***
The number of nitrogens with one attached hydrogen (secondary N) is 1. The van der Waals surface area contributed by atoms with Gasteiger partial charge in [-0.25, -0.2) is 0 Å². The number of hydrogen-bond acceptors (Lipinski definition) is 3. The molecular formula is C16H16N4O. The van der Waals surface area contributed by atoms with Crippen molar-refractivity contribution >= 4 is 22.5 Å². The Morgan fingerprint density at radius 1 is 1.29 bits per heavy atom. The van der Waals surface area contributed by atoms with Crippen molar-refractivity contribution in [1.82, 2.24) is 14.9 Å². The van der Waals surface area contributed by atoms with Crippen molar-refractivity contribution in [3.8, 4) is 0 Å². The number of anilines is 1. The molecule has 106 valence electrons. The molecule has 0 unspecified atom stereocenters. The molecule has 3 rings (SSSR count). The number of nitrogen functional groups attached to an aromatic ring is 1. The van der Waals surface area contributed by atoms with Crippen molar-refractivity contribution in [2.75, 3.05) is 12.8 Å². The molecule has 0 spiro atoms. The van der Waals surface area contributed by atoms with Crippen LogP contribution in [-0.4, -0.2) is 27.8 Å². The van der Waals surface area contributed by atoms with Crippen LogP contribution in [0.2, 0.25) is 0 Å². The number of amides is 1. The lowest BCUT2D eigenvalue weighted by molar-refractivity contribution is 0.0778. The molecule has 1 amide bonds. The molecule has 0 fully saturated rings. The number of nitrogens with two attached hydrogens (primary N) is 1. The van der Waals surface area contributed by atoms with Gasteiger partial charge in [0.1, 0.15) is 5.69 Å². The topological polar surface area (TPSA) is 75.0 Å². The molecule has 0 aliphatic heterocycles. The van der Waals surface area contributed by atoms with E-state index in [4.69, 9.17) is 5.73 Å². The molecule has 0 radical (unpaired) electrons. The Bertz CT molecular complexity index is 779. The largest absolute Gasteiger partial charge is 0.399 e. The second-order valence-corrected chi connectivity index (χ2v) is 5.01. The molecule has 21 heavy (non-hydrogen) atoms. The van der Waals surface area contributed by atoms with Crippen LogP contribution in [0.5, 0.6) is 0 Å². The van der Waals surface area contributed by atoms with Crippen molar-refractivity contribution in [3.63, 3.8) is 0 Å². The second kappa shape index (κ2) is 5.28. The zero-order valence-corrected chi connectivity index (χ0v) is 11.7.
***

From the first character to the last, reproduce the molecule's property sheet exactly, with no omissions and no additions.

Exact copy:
The number of nitrogens with one attached hydrogen (secondary N) is 1. The van der Waals surface area contributed by atoms with Gasteiger partial charge in [-0.25, -0.2) is 0 Å². The number of hydrogen-bond acceptors (Lipinski definition) is 3. The molecular formula is C16H16N4O. The van der Waals surface area contributed by atoms with Crippen molar-refractivity contribution >= 4 is 22.5 Å². The Morgan fingerprint density at radius 1 is 1.29 bits per heavy atom. The van der Waals surface area contributed by atoms with Crippen molar-refractivity contribution in [1.82, 2.24) is 14.9 Å². The van der Waals surface area contributed by atoms with Crippen molar-refractivity contribution in [3.8, 4) is 0 Å². The number of anilines is 1. The molecule has 106 valence electrons. The molecule has 0 unspecified atom stereocenters. The molecule has 3 rings (SSSR count). The number of nitrogen functional groups attached to an aromatic ring is 1. The van der Waals surface area contributed by atoms with Crippen molar-refractivity contribution in [2.75, 3.05) is 12.8 Å². The molecule has 0 spiro atoms. The van der Waals surface area contributed by atoms with Crippen LogP contribution in [-0.4, -0.2) is 27.8 Å². The van der Waals surface area contributed by atoms with Crippen LogP contribution in [0.2, 0.25) is 0 Å². The number of amides is 1. The lowest BCUT2D eigenvalue weighted by molar-refractivity contribution is 0.0778. The molecule has 1 amide bonds. The molecule has 0 fully saturated rings. The number of nitrogens with two attached hydrogens (primary N) is 1. The van der Waals surface area contributed by atoms with Gasteiger partial charge in [0.1, 0.15) is 5.69 Å². The topological polar surface area (TPSA) is 75.0 Å². The molecule has 0 aliphatic heterocycles. The van der Waals surface area contributed by atoms with E-state index in [4.69, 9.17) is 5.73 Å². The molecule has 0 radical (unpaired) electrons. The Bertz CT molecular complexity index is 779. The largest absolute Gasteiger partial charge is 0.399 e. The second-order valence-corrected chi connectivity index (χ2v) is 5.01. The molecule has 21 heavy (non-hydrogen) atoms. The van der Waals surface area contributed by atoms with Crippen LogP contribution in [0.5, 0.6) is 0 Å². The van der Waals surface area contributed by atoms with Crippen molar-refractivity contribution in [3.63, 3.8) is 0 Å². The second kappa shape index (κ2) is 5.28. The zero-order valence-corrected chi connectivity index (χ0v) is 11.7.